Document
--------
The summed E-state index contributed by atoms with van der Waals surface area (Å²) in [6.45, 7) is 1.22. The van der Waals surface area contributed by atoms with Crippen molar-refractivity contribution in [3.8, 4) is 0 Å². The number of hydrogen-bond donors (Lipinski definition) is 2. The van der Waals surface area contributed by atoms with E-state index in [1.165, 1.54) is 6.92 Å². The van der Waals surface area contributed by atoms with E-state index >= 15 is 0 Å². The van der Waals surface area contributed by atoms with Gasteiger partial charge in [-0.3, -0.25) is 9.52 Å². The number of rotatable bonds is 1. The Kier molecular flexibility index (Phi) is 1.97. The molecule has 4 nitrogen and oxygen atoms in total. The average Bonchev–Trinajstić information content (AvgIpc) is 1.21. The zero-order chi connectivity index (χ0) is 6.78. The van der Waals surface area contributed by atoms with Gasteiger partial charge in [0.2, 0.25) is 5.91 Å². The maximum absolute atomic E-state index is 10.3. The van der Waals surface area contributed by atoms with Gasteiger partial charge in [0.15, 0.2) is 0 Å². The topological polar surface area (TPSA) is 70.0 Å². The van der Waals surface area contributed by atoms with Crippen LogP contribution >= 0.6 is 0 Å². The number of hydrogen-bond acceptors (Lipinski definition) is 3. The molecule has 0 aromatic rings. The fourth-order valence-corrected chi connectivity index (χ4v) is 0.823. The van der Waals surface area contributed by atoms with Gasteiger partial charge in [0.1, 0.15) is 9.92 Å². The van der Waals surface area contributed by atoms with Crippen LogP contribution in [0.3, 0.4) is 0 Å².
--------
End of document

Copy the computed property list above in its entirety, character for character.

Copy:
The summed E-state index contributed by atoms with van der Waals surface area (Å²) in [6.45, 7) is 1.22. The van der Waals surface area contributed by atoms with Crippen molar-refractivity contribution in [3.8, 4) is 0 Å². The number of hydrogen-bond donors (Lipinski definition) is 2. The van der Waals surface area contributed by atoms with E-state index in [1.165, 1.54) is 6.92 Å². The van der Waals surface area contributed by atoms with E-state index >= 15 is 0 Å². The van der Waals surface area contributed by atoms with Gasteiger partial charge in [-0.3, -0.25) is 9.52 Å². The number of rotatable bonds is 1. The Kier molecular flexibility index (Phi) is 1.97. The molecule has 4 nitrogen and oxygen atoms in total. The average Bonchev–Trinajstić information content (AvgIpc) is 1.21. The zero-order chi connectivity index (χ0) is 6.78. The van der Waals surface area contributed by atoms with Gasteiger partial charge in [0.2, 0.25) is 5.91 Å². The maximum absolute atomic E-state index is 10.3. The van der Waals surface area contributed by atoms with Gasteiger partial charge in [0.15, 0.2) is 0 Å². The topological polar surface area (TPSA) is 70.0 Å². The van der Waals surface area contributed by atoms with Crippen LogP contribution >= 0.6 is 0 Å². The number of hydrogen-bond acceptors (Lipinski definition) is 3. The molecule has 0 aromatic rings. The fourth-order valence-corrected chi connectivity index (χ4v) is 0.823. The van der Waals surface area contributed by atoms with Gasteiger partial charge in [0.1, 0.15) is 9.92 Å². The van der Waals surface area contributed by atoms with Crippen LogP contribution in [0.3, 0.4) is 0 Å².